“Black aluminum” is a term used in the aerospace industry to describe composite structures or components that are not optimized for the material and process. Essentially, it refers to taking an existing aluminum component, and making the exact same design out of a carbon fiber composite. In the end, the only visual difference between the two components is color and cost. In reality, a composite structure should look entirely different from its metallic counterpart, due to the anisotropic material properties and different manufacturing methods. Carbon fiber is extremely strong in tension, along the direction of the fibers. However, transverse properties can be weaker than many types of plastic. But properly designed and manufactured carbon structures exceed the strength of steel, at less than half the weight. It’s an amazing material, capable of being formed using a number of interesting manufacturing processes.
To this day I still have vivid memories browsing the various bike magazines and catalogues that arrived in the mail for my dad. I’ve always been interested in carbon fiber, especially after seeing the Trek Y-33 mountain bike for the first time. The full suspension frame looked so exotic, but also introduced a new level of functionality as full suspension bikes were still very rare. Enabled by a transition in materials and processes from welded metals to oven cured resin and fibers, the Y-series frames were one of the earliest examples of engineers rethinking how to design and manufacture one of our oldest inventions for a new material. I didn’t understand at the time, but the Y-33 was the first non black-aluminum frame design. Instead of lugged composite tubes, the Y-33 was molded as a single monocoque structure. It was an early inspiration for not just Project Cedrus, but my career thus far.
Coincidentally, Pinkbike recently released a great story on the suspension technology used in the Trek Y series bikes, which wasn’t as progressive as the structural advancements. I hope you don’t mind me sharing your photo Richard, thanks for the history lesson!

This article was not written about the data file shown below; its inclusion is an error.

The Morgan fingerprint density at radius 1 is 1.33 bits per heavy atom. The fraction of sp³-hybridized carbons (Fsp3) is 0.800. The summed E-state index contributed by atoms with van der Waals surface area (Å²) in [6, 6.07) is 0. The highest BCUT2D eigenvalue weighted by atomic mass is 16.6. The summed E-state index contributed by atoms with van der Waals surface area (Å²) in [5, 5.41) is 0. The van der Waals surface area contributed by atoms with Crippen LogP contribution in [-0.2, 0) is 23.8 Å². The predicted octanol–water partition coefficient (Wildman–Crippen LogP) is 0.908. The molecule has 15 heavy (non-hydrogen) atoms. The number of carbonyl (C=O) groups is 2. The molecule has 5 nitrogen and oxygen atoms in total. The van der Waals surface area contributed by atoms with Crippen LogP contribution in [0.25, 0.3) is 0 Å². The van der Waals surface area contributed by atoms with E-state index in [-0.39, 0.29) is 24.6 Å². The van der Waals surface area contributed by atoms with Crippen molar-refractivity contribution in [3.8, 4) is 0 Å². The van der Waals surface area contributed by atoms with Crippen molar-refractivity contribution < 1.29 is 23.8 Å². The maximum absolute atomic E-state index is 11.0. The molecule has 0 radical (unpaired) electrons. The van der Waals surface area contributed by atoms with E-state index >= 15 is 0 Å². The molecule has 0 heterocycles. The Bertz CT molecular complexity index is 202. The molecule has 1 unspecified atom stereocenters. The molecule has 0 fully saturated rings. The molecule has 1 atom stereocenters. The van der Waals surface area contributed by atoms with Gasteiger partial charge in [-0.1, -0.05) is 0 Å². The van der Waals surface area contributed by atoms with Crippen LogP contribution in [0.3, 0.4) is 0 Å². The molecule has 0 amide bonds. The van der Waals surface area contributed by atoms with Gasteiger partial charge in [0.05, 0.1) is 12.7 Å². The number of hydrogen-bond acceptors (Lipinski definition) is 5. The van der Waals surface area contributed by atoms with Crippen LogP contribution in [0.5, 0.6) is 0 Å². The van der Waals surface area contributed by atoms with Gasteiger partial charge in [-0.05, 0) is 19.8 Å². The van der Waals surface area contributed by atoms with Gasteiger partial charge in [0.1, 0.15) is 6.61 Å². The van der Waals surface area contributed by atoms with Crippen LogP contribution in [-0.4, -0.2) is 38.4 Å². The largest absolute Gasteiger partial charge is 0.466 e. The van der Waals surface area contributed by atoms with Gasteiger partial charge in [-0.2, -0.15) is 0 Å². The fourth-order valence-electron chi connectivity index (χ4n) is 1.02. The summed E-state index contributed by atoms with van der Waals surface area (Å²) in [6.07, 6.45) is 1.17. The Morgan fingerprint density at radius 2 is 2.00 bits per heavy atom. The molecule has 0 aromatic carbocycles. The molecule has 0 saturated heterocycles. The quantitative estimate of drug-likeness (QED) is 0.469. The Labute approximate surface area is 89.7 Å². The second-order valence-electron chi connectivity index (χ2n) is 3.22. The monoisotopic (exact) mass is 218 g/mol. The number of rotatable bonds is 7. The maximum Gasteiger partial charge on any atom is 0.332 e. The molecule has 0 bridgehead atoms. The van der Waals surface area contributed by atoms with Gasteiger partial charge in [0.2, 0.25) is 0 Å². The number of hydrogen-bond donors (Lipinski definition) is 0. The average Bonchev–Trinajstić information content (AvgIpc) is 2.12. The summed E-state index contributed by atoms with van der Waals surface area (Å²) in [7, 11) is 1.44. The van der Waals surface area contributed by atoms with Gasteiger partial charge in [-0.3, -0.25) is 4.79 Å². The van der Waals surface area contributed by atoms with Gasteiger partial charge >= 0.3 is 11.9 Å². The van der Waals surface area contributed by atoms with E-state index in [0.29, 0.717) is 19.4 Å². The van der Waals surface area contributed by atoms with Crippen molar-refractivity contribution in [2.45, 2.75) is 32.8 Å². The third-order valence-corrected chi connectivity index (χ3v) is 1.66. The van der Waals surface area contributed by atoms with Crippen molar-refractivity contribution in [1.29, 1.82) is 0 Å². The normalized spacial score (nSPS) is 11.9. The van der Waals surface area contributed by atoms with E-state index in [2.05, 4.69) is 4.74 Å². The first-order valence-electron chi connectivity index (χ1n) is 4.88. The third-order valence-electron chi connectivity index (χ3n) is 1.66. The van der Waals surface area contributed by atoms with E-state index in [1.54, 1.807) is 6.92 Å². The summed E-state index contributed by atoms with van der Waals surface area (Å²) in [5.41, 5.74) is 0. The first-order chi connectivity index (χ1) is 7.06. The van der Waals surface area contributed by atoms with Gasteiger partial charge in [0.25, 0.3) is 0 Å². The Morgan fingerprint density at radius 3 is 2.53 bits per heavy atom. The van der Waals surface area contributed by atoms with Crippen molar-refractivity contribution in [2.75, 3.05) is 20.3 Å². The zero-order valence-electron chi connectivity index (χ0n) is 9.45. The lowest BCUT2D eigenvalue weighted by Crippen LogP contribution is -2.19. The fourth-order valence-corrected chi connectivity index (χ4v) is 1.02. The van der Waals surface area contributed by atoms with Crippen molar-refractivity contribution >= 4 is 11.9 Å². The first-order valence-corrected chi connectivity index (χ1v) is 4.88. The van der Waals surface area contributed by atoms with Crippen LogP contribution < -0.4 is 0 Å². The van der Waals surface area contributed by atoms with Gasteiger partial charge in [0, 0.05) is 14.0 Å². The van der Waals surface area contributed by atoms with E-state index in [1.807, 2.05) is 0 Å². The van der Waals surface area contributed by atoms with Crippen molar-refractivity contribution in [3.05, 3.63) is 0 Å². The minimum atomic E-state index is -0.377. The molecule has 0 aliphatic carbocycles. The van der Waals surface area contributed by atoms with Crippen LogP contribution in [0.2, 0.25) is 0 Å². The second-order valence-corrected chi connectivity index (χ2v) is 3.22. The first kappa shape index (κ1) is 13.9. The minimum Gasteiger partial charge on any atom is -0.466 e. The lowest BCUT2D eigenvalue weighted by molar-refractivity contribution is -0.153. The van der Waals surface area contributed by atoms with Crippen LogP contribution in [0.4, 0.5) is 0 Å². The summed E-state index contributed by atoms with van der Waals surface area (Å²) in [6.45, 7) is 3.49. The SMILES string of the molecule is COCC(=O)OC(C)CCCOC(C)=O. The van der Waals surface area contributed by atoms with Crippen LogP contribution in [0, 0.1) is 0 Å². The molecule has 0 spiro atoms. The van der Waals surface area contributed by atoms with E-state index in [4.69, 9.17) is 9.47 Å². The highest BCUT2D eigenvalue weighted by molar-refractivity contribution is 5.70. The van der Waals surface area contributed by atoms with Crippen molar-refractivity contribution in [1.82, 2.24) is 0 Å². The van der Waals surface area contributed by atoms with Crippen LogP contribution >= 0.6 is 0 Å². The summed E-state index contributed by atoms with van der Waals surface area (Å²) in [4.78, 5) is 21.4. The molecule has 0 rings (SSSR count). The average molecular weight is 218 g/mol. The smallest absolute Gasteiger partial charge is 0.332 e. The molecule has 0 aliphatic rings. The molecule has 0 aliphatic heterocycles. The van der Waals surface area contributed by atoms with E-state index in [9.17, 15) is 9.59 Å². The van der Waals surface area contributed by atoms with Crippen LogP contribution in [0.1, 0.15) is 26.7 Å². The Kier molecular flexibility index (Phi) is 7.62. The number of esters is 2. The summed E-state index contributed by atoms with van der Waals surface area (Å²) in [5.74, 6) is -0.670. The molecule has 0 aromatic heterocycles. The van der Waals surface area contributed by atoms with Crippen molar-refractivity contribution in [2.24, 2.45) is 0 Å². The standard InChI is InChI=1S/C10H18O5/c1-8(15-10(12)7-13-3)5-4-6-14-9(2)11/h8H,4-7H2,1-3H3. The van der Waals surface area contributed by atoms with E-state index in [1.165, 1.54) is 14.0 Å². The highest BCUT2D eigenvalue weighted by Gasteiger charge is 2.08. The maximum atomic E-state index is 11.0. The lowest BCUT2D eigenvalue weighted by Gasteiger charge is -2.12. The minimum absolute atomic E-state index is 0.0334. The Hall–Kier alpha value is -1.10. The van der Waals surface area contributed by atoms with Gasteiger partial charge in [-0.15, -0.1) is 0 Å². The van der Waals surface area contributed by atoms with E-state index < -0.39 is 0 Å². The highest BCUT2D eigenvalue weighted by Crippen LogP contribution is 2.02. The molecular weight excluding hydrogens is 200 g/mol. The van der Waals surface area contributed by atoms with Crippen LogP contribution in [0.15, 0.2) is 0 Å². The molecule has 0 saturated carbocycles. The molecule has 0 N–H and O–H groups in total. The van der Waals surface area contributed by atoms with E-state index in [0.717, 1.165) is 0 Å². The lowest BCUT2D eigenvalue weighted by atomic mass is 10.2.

My interest in composites never faded, and and by the time I was finally able to afford my own Trek Y-bike, the technology was far out dated. But as these new materials continued to find their way into skis, bikes, sailboats, and airplanes, I knew I wanted to study engineering with a concentration in solid mechanics and composite materials. After graduating in 2006, I returned to my home city of Seattle for a job with Boeing on the first carbon fiber commercial aircraft. After 5 amazing years and delivering the 787, my dream of Silicon Valley came true as opportunities [and financing] arose building UAVs and flying cars. Realizing the regulatory hurdles for electric propulsion and pilotless planes, I decided to transition to consumer products with Apple and learn how to design and manufacture things with some of the best engineers in the world. After a few challenging but rewarding years there, introducing some of the first structural composite components in Apple products, I felt ready to start my own company in mid 2016 to offer consulting services and pursue personal projects. I’d always loved sporting equipment, especially bikes and kites, but iPads and Airplanes have always paid the bills. So shortly after getting my first consulting gig, and some income to pay for the various software licenses, I began to put my ideas to [digital] paper and filed a provisional patent for some of the key design aspects of my hydrofoil.
The carbon foils on the market today are heavier, more expensive, less damage tolerant, and more environmentally destructive than their aluminum counterparts. The only obvious advantage of today’s carbon mast is valued by racers; the higher specific stiffness material allows for a thinner section (with less drag) when the mast is fabricated from a solid laminate at near weight parity to aluminum. Composites do provide improved damping characteristics over metallic structures, but unless your primary objective is speed, there’s little reason to pay the premium for a carbon mast. My motivation was simply to change this paradox, and to engineer the first non black aluminum composite foil.